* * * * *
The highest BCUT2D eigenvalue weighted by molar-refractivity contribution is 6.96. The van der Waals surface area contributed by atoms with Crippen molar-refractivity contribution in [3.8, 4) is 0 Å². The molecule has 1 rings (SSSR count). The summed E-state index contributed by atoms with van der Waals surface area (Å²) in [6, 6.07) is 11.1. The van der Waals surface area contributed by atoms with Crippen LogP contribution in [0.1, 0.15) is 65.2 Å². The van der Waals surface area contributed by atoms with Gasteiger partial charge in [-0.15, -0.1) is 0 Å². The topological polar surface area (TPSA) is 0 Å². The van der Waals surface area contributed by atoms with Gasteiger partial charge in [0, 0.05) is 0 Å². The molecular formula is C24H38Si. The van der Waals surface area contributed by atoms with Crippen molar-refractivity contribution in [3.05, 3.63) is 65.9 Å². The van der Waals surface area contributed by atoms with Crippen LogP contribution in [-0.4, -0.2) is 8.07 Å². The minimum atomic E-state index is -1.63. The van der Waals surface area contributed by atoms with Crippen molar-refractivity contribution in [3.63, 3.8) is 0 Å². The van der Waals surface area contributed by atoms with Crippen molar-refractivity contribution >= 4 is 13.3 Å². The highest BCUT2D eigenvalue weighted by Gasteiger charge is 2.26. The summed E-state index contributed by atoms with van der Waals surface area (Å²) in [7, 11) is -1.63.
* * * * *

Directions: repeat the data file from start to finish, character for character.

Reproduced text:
The highest BCUT2D eigenvalue weighted by molar-refractivity contribution is 6.96. The van der Waals surface area contributed by atoms with Crippen molar-refractivity contribution in [3.8, 4) is 0 Å². The molecule has 1 rings (SSSR count). The summed E-state index contributed by atoms with van der Waals surface area (Å²) in [6, 6.07) is 11.1. The van der Waals surface area contributed by atoms with Crippen LogP contribution in [0.1, 0.15) is 65.2 Å². The van der Waals surface area contributed by atoms with Gasteiger partial charge in [-0.15, -0.1) is 0 Å². The topological polar surface area (TPSA) is 0 Å². The van der Waals surface area contributed by atoms with Gasteiger partial charge in [0, 0.05) is 0 Å². The molecular formula is C24H38Si. The van der Waals surface area contributed by atoms with Crippen molar-refractivity contribution in [3.05, 3.63) is 65.9 Å². The van der Waals surface area contributed by atoms with Crippen LogP contribution in [-0.4, -0.2) is 8.07 Å². The minimum atomic E-state index is -1.63. The van der Waals surface area contributed by atoms with Crippen molar-refractivity contribution in [3.63, 3.8) is 0 Å². The van der Waals surface area contributed by atoms with Crippen molar-refractivity contribution >= 4 is 13.3 Å². The highest BCUT2D eigenvalue weighted by Gasteiger charge is 2.26. The summed E-state index contributed by atoms with van der Waals surface area (Å²) in [7, 11) is -1.63.